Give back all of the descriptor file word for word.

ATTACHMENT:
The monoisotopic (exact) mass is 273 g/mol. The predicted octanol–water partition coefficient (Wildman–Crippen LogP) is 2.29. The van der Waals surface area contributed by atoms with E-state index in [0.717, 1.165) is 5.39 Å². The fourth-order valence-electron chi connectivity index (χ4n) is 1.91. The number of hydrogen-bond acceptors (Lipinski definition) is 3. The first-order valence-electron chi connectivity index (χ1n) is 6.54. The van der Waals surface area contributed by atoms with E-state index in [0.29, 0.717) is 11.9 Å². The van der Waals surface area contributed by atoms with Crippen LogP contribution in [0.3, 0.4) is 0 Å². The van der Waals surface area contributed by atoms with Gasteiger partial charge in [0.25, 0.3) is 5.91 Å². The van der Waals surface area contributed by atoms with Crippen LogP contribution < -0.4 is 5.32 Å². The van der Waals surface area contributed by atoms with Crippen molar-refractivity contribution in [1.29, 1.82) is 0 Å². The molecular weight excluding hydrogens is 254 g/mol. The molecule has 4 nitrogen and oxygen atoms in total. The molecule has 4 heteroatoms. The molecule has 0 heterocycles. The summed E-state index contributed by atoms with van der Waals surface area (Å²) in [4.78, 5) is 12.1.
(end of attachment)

The monoisotopic (exact) mass is 273 g/mol. The predicted octanol–water partition coefficient (Wildman–Crippen LogP) is 2.29. The van der Waals surface area contributed by atoms with E-state index in [0.717, 1.165) is 5.39 Å². The fourth-order valence-electron chi connectivity index (χ4n) is 1.91. The number of hydrogen-bond acceptors (Lipinski definition) is 3. The first-order valence-electron chi connectivity index (χ1n) is 6.54. The van der Waals surface area contributed by atoms with E-state index in [0.29, 0.717) is 11.9 Å². The van der Waals surface area contributed by atoms with Crippen LogP contribution in [0.3, 0.4) is 0 Å². The van der Waals surface area contributed by atoms with Gasteiger partial charge in [0.25, 0.3) is 5.91 Å². The van der Waals surface area contributed by atoms with Crippen LogP contribution < -0.4 is 5.32 Å². The van der Waals surface area contributed by atoms with Crippen molar-refractivity contribution in [1.29, 1.82) is 0 Å². The molecular weight excluding hydrogens is 254 g/mol. The molecule has 4 nitrogen and oxygen atoms in total. The molecule has 4 heteroatoms. The molecule has 0 heterocycles. The summed E-state index contributed by atoms with van der Waals surface area (Å²) in [4.78, 5) is 12.1.